One of the signs of enormous love for a book is how many times you renew it at the library. I’ve renewed this book three times. That’s nine weeks, which is the library’s limit for renewals. I checked it back in and asked if there was a hold on the book. No? Can I check it out again? Unless someone else wants it, it could be mine for another nine weeks. What book am I talking about?
by Fannie Merritt Farmer
This book is a gem – from a historical perspective and as a current resource. It’s “a facsimile of the first edition” published in 1896. The reason it has historical significance is that, for the first time in history, the author “provided carefully worked-out level measurements and easy to follow directions leaving nothing to chance.”
Measurements prior to this cookbook were by handfuls and pinches and how it “looked.” Fannie Farmer, the principal of the Boston Cooking School, created a cookbook that called for a cupful, a teaspoonful, and a tablespoonful.
In the decade prior to 1896, scientists worked diligently on the “study of foods and dietetic value, and it is a subject which rightfully should demand much consideration from all,” said Fannie Farmer. She approached her book in a scientific, no-nonsense manner. The book reads like a textbook, which is what it was.
That’s not to say this book is dull and boring because it’s not. It’s similar to an interesting encyclopedia about every food imaginable. The book starts out with the definition of food (anything which nourishes the body) and the three basic elements in “cookery” (heat, air, moisture). In the remaining 36 chapters Mrs. Farmer takes meticulous care in examining each food and then supplies numerous recipes for using that food item. There are also numerous menus for all occasions.
Last week I shared with you a recipe from this book, Eggs a la Goldenrod. That was a standard of my mother’s from the 1930s and 1940s. Many recipes in this book are like that. They will remind you of dishes served at your grandmother’s, and even great-grandmother’s table. You will find dishes like Miss Farmer’s original Boston Baked Beans and other New England specialties. Now you’ll find that most of the recipes and methods of cooking have spread throughout the country and around the world.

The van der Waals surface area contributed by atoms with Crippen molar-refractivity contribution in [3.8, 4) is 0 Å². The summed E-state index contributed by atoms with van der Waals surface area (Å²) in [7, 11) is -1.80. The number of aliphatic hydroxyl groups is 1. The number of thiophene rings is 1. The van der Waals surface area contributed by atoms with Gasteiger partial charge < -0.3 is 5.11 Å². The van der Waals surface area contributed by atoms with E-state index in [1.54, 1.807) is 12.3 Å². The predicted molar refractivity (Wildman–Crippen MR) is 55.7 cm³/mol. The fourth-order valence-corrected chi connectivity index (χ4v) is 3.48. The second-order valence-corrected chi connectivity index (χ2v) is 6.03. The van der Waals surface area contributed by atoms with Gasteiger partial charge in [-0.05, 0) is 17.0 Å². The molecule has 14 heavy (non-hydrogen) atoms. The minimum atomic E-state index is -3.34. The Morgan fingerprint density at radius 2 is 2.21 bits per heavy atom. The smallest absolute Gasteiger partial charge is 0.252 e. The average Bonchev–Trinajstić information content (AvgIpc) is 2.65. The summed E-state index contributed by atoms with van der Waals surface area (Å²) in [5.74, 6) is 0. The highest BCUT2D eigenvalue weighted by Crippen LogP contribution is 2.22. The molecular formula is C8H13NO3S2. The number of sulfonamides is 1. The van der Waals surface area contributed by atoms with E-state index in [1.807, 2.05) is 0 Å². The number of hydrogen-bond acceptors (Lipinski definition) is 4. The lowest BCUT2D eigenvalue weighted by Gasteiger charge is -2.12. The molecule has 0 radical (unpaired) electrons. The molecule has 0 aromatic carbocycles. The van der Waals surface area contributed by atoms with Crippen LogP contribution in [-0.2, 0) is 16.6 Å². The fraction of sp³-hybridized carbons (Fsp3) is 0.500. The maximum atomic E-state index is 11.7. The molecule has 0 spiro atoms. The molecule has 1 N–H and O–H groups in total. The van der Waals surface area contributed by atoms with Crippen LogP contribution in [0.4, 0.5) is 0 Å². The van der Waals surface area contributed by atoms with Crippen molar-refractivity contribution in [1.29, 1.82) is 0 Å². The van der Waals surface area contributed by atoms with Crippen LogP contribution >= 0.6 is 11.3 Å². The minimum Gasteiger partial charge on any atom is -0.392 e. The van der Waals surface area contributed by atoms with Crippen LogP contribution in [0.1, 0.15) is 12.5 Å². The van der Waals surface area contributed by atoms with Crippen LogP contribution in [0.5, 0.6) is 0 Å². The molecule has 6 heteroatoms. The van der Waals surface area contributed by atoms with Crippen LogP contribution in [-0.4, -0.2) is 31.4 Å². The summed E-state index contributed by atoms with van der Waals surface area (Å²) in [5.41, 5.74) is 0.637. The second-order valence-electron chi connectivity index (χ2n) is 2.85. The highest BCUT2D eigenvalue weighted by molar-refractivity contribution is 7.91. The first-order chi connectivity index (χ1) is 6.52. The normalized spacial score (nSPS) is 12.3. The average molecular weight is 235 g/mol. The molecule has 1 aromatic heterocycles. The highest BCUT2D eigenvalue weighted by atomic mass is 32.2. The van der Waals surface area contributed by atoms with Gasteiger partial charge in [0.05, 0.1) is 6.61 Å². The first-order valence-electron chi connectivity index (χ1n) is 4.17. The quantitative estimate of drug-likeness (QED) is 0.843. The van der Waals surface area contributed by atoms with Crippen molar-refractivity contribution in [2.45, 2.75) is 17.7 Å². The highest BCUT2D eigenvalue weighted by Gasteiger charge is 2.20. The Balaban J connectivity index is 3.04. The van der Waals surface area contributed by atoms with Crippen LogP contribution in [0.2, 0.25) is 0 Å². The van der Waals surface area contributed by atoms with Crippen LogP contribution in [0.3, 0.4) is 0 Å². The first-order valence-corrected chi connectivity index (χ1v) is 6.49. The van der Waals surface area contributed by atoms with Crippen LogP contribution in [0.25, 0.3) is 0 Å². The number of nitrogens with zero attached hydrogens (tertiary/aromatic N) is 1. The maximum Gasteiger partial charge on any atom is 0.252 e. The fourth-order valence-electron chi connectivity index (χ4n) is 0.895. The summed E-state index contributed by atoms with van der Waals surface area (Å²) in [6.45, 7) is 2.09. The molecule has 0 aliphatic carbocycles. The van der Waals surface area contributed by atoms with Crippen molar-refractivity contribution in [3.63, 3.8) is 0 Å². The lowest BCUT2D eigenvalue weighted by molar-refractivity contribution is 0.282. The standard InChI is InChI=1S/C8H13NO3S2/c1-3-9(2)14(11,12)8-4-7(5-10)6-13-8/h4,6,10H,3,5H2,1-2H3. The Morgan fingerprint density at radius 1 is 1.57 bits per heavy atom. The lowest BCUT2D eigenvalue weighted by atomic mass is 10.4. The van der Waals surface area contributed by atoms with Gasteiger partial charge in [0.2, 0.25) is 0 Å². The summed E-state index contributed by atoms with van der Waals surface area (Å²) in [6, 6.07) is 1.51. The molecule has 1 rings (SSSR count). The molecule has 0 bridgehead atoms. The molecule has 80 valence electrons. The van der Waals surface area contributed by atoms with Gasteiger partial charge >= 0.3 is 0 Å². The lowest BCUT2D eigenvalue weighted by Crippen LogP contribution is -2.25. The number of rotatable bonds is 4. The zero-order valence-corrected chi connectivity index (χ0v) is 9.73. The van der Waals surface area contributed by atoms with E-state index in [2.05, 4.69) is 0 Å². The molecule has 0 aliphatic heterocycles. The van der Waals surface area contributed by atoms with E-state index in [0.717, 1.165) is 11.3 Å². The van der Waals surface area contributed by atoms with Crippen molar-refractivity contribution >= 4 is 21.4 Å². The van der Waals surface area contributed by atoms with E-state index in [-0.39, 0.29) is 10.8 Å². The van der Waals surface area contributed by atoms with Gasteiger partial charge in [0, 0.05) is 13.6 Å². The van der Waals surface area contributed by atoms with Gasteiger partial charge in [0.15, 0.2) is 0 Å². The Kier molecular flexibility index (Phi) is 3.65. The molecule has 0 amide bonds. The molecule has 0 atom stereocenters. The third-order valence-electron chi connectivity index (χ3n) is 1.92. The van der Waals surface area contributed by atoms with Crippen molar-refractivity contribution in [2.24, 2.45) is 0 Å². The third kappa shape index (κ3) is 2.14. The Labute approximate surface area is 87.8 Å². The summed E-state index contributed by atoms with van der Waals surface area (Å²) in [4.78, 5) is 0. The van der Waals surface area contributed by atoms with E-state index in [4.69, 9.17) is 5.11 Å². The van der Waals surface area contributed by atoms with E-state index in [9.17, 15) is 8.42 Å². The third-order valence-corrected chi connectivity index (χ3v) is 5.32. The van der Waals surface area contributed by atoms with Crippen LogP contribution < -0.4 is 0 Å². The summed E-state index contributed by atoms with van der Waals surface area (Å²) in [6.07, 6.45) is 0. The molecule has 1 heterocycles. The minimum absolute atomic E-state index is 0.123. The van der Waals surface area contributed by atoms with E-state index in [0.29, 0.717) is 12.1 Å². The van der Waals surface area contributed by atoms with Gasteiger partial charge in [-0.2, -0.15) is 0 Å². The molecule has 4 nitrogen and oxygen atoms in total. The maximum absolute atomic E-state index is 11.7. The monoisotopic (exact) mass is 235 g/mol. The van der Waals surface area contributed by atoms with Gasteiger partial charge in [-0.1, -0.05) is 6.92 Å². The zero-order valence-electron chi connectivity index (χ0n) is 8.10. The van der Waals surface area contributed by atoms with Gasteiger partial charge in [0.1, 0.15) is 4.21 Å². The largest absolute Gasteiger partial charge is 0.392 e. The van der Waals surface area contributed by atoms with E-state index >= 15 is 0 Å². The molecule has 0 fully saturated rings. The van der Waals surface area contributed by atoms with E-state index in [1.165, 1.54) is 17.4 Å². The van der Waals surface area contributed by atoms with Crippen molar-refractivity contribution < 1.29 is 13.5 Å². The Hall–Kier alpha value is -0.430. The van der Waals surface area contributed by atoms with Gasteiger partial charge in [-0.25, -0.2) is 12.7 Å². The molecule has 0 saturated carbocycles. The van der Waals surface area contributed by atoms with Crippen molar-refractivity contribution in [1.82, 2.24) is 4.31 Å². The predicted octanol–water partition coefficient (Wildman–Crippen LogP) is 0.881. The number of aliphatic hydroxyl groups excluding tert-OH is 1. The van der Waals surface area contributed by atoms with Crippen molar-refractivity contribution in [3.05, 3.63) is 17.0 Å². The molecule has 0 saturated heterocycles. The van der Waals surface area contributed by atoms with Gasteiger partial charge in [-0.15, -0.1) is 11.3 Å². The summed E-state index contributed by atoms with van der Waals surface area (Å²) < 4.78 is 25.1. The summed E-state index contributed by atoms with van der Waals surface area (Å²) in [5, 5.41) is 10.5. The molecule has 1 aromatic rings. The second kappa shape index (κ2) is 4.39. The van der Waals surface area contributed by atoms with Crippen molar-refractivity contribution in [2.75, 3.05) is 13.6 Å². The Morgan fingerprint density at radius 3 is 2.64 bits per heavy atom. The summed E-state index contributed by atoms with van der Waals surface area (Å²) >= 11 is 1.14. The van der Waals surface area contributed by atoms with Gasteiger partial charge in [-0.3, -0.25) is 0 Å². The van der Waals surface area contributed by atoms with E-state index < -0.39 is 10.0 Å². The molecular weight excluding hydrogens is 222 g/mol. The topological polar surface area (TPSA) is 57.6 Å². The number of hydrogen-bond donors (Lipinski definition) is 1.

The recipes were fun to read but I got a real kick out of the “Course of Instruction.” There are several different courses. The First Course of Instruction was twelve lessons ($12 and a $3 materials charge) it was for Plain Cooking. The very first thing taught in the first lesson was The Making and Care of a Fire.
The Second Course of Instruction was for Richer Cooking. By the time a student got to the last lesson here’s what they would be making:
- Puff Pastry
- Oyster Patties
- Raspberry Tarts
- Creamed Oysters
- Lobster Salad
- Mayonnaise Dressing
- Salted Almonds
- Ice Cream or Sherbet
Yikes!! How many of those dishes can you make? I’m sure I can handle Salted Almonds. I have made mayonnaise in the blender. Do you think that counts?
How much fun that must have been to be a student in Mrs. Farmer’s school. Since that doesn’t look like a possibility for me now, I’ll keep checking this book out from the library and use it to teach myself. It’s no wonder this book has been printed and reprinted and used for 105 years. My hunch is that it will be around for a long time to come.
Tell us how you feel about classic cookbooks like this one. Do you own a copy of The Boston Cooking School Cookbook? Do you have a favorite recipe from the book? Share with us your experience.
This post is linked to Weekend Cooking, a weekly feature at Beth Fish Reads. Click the button below and it will take you there.